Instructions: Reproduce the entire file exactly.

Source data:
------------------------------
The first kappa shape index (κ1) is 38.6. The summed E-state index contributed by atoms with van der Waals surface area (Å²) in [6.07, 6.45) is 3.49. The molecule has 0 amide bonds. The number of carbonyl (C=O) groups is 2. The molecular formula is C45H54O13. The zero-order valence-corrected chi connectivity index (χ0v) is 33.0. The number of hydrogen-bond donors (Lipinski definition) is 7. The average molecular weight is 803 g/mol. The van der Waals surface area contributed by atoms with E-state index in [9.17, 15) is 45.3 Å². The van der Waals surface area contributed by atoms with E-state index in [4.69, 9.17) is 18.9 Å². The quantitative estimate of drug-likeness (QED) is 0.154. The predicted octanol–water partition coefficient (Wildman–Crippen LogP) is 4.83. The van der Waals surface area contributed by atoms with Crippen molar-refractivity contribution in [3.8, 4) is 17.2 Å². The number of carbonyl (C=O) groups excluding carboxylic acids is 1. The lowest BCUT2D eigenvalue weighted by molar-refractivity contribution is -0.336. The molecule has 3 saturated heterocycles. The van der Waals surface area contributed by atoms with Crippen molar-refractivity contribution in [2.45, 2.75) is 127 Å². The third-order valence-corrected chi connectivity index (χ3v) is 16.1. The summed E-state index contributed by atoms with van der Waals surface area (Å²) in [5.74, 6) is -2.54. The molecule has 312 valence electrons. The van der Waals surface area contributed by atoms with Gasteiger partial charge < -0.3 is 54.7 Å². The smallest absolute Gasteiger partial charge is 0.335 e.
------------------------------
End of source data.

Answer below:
The first kappa shape index (κ1) is 38.6. The summed E-state index contributed by atoms with van der Waals surface area (Å²) in [6.07, 6.45) is 3.49. The molecule has 0 amide bonds. The number of carbonyl (C=O) groups is 2. The molecular formula is C45H54O13. The zero-order valence-corrected chi connectivity index (χ0v) is 33.0. The number of hydrogen-bond donors (Lipinski definition) is 7. The average molecular weight is 803 g/mol. The van der Waals surface area contributed by atoms with E-state index in [9.17, 15) is 45.3 Å². The van der Waals surface area contributed by atoms with E-state index in [4.69, 9.17) is 18.9 Å². The quantitative estimate of drug-likeness (QED) is 0.154. The predicted octanol–water partition coefficient (Wildman–Crippen LogP) is 4.83. The van der Waals surface area contributed by atoms with Crippen molar-refractivity contribution in [3.8, 4) is 17.2 Å². The number of carbonyl (C=O) groups excluding carboxylic acids is 1. The lowest BCUT2D eigenvalue weighted by molar-refractivity contribution is -0.336. The molecule has 3 saturated heterocycles. The van der Waals surface area contributed by atoms with Crippen molar-refractivity contribution in [2.45, 2.75) is 127 Å². The third-order valence-corrected chi connectivity index (χ3v) is 16.1. The summed E-state index contributed by atoms with van der Waals surface area (Å²) in [5.74, 6) is -2.54. The molecule has 312 valence electrons. The van der Waals surface area contributed by atoms with Gasteiger partial charge < -0.3 is 54.7 Å². The smallest absolute Gasteiger partial charge is 0.335 e.